Fossil Fuel Companies Block Climate Treaty

03/18/2010 05:12 am ET | Updated May 25, 2011

The announcement by President Obama that the US would not seek a comprehensive climate deal at an upcoming global meeting in Copenhagen, Denmark next month is a gut punch to anyone who cares about the fate of the planet. A reading this past weekend of the elite press on this breakdown (The New York Times and The Washington Post for example) would have you believe it was just too tough politically to pull off.

Yet again activists are reduced to being happy that there is still another day, the next meeting is in Mexico, so a failed Copenhagen can be spun as an "important step forward." We are all starting to sound like co-dependents. This pattern has been consistent since the beginning of this process, the United Nations Framework Convention on Climate Change in Rio de Janeiro in 1992 (the Earth Summit). How can it be that after almost twenty years, scores of meetings, thousands of participants and calls to action by millions of people around the world the only reduction in greenhouse gas emissions has come from economic collapse, not international treaty?

President Obama was elected in part on his promise to deal with global warming. So were many new members of the House and Senate. Yet the consequence has been a climate bill in the House (Waxman-Markey) that gives away billions of dollars to the coal industry and doesn't get real greenhouse gas reductions for more than ten years. Worse still, the House bill has been followed up by an even weaker bill in the Senate, which is followed by a proposal from a few senators to trade away two long-time environmental gains (a ban on offshore drilling and a mothballed nuclear industry) for an even weaker deal. WHY?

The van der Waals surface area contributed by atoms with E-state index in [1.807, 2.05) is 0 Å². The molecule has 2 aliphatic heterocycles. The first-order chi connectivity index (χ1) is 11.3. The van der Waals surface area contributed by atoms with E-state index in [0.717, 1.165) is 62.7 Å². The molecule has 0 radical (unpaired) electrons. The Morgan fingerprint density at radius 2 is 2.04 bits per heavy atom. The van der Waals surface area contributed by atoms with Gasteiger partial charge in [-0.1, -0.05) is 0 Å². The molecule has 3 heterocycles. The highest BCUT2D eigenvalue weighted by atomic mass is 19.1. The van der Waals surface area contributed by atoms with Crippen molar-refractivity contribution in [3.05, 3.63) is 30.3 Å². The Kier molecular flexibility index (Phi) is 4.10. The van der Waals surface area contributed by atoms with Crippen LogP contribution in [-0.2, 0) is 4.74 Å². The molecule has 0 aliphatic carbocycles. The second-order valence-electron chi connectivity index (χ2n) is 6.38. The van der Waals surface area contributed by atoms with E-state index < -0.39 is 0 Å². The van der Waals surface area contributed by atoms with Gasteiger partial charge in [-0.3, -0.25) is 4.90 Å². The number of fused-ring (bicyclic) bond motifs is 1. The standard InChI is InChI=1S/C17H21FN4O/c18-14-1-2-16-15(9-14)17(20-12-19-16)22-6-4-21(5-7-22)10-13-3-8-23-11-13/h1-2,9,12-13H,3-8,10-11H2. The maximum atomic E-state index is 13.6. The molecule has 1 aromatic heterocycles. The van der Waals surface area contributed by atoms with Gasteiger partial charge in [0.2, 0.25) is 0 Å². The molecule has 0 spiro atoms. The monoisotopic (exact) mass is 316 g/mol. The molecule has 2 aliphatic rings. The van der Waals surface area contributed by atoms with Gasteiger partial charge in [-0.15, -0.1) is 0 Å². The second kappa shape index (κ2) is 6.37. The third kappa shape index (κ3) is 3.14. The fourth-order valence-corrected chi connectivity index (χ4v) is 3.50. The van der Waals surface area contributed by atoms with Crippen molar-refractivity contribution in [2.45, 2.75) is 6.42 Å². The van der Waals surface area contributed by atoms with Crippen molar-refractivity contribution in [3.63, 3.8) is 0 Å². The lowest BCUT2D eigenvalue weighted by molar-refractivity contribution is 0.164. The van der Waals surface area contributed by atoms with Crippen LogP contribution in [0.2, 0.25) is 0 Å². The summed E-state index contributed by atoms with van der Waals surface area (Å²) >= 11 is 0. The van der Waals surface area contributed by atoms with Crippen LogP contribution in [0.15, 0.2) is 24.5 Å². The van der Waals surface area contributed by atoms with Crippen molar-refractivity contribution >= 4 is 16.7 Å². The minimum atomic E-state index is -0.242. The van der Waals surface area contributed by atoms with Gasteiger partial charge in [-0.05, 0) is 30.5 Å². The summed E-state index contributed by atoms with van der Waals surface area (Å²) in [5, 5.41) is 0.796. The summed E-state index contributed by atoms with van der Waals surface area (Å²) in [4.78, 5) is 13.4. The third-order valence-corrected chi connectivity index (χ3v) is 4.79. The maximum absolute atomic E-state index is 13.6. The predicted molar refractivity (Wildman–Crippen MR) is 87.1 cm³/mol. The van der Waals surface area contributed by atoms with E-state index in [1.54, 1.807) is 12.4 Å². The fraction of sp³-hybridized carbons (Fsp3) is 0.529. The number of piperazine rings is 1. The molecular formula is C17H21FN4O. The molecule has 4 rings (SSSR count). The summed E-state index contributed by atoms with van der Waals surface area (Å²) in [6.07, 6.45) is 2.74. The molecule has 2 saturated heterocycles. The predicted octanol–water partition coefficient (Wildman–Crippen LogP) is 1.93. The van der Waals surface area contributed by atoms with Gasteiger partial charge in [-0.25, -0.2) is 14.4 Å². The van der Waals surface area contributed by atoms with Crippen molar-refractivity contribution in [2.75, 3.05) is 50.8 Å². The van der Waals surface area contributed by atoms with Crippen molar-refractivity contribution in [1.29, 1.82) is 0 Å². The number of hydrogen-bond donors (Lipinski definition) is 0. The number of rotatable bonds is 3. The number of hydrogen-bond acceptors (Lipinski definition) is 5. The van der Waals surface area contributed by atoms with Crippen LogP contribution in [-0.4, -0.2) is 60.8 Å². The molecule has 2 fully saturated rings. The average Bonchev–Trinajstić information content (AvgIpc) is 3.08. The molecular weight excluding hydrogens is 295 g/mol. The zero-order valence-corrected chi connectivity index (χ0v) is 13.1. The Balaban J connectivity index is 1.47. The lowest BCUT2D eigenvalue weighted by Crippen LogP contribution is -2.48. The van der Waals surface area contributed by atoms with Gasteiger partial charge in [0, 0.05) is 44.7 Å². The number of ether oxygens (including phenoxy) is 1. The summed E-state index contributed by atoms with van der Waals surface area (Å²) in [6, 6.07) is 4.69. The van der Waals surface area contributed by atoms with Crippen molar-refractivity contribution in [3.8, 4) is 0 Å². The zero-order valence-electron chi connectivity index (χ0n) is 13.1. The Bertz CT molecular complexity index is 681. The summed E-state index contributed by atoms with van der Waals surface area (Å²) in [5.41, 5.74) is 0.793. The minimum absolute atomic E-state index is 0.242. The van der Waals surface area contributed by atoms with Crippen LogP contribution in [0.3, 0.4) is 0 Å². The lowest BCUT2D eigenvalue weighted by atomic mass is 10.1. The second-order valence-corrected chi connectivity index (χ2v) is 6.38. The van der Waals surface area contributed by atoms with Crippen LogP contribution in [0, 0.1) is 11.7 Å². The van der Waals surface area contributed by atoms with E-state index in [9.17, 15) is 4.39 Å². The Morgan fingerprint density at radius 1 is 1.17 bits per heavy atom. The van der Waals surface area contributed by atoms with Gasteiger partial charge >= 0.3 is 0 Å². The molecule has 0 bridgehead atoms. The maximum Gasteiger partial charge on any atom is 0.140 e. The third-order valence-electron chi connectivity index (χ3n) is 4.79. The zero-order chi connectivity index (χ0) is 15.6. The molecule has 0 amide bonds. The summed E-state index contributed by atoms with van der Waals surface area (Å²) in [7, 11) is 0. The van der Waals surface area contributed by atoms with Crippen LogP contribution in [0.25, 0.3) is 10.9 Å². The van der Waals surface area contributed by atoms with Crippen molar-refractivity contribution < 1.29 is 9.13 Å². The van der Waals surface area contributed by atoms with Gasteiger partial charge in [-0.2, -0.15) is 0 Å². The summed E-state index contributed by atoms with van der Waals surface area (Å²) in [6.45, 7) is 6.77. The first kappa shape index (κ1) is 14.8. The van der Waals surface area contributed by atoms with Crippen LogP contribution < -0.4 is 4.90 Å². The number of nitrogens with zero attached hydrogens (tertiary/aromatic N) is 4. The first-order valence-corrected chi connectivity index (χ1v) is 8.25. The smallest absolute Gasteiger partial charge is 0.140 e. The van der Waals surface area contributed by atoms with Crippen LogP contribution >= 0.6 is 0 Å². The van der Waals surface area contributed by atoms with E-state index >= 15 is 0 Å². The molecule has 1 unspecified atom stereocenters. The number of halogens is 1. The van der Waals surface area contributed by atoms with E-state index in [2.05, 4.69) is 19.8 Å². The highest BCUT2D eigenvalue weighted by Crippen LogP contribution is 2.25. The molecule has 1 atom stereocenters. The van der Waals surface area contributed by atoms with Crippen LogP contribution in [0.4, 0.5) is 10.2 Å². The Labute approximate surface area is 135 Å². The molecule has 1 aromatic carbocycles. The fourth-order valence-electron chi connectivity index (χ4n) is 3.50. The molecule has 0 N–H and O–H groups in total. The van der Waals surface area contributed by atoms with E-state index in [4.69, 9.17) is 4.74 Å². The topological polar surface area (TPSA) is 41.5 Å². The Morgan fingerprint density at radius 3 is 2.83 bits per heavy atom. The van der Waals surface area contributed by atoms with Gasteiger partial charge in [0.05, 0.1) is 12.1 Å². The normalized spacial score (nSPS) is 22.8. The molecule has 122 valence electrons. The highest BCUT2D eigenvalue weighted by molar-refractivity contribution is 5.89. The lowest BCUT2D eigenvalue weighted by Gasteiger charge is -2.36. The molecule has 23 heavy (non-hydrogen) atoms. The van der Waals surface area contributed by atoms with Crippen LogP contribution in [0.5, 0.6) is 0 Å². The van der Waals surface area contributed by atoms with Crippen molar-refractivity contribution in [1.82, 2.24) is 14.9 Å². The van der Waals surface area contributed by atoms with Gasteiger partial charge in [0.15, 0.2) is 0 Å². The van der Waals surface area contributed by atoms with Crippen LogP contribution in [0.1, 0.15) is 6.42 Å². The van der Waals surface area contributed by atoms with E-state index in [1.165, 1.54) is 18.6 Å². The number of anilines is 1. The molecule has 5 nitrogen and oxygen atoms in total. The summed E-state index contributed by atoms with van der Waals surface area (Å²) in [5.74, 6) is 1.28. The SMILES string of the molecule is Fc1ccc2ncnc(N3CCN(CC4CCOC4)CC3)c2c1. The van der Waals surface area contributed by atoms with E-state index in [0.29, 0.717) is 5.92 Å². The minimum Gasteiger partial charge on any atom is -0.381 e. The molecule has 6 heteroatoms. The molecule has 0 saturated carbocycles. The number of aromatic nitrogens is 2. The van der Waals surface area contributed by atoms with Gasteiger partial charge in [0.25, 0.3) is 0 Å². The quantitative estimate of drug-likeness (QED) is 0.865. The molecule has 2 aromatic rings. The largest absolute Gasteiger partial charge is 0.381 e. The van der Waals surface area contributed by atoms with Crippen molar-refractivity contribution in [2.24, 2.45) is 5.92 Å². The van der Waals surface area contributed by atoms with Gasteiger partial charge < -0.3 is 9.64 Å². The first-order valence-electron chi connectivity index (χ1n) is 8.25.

The extractive industries still have more political power than the people. They use their money effectively to maintain and increase their political power. And who specifically are these people?

Missing from the mainstream accounts are the names of the real accomplices who rarely get identified due to their heavy advertising budgets in some of the same publications. Here's my list but I hope that you will feel free to nominate others.

ExxonMobil Corporation must top any list as it spent more than 22 millions dollars from 1998 through 2008 on front groups who, among other things, downplayed or denied the science on global warming.

The US Chamber of Commerce, the only group to outspend ExxonMobil in efforts to stop climate legislation.

The coal giants: Massey Energy Company, Peabody Energy and Arch Coal, Inc.

The coal industry front group: American Coalition for Clean Coal Electricity.

The utilities: American Electric Power; Duke Energy and the Southern Company.

The American Petroleum Institute.

The National Association of Manufacturers.

How do we hold these entities and the people behind them accountable? Can we stand by while the people responsible for these companies steer our world into a nightmarish future? Is it time to bring the climate actions to their board meetings, country clubs and social events? You tell me.